Moonlight's open-ended moments of melancholy

Yesterday I got to see the movie Moonlight, and found that it gripped me from the beginning and was as easy to like as I was expecting.

Chiron in Moonlight

It's the Oscar winning American film about growing up black and gay with an unstable crack addict mother. It keeps these issues under the radar. But while its 'treatment' of them may be implicit, it is more powerful as a result.

More front and centre is the mood of melancholy, which is beautifully presented and defines just about everything in the film, which is poetic rather than naturalistic.

One New York Times reader commented that the film failed to engage her because its narrative was 'obtuse'. That's the point. It's a meditation not a documentary, even though it is partly based on the life of the co-writer Tarell Alvin McCraney.

In the final act, the main character Chiron - now a drug dealer in Atlanta - comes to meet his boyhood friend Kevin - who now runs a restaurant in Miami, where they grew up.

Kevin and Chiron in third act of Moonlight

Kevin, who has an infectious smile and a bubbly personality, is a picture of coolness. He's also an open book. Happy being a father and busy in his job. His circumstances are humble but life appears to have worked out well.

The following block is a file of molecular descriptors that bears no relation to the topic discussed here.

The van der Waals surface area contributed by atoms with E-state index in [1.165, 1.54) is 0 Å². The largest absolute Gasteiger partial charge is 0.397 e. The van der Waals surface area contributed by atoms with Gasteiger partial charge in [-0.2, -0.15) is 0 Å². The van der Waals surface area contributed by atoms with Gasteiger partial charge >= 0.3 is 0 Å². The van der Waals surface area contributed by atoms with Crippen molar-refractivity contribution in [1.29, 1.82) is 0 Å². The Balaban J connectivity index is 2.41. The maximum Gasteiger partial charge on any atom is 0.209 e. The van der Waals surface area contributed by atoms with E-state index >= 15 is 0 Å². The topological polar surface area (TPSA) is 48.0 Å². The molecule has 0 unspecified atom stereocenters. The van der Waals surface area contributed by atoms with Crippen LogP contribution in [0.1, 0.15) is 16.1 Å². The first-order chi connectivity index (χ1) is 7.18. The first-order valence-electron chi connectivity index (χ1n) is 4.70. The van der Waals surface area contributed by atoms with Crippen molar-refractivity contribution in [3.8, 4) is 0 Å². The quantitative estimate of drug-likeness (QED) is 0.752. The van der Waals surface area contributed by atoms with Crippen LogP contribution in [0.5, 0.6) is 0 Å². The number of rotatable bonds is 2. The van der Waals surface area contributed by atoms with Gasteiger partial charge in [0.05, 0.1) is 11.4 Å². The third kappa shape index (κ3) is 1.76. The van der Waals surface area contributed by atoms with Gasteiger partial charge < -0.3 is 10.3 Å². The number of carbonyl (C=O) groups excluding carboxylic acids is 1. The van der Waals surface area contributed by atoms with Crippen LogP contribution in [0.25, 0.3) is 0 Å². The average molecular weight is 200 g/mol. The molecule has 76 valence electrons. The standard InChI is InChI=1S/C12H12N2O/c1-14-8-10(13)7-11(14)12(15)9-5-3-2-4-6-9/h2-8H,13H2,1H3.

Chiron, on the other hand, is a man of few words who is scarred by the emotional abuse he suffered as a child. He's slightly overweight and has a fragile sense of self-worth. But he's established a certain equilibrium in his life. He can hold his head up when he chooses to.

Kevin ribs Chiron for being unforthcoming about his life in Atlanta. The most revealing detail we learn is that Chiron has not been sexually intimate with anybody since the moment he shared with Kevin on the beach when they were boys.

Has he tried and failed, or was it just that he could not be bothered embracing his sexuality? The fact that we're left guessing is one of the strengths of the film.

That's because it doesn't matter. What matters is his attitude to life and to himself, which I think is at once tenuous and steadfast. He's always had an uphill battle and still suffers far too many moments of sadness. But he's survived.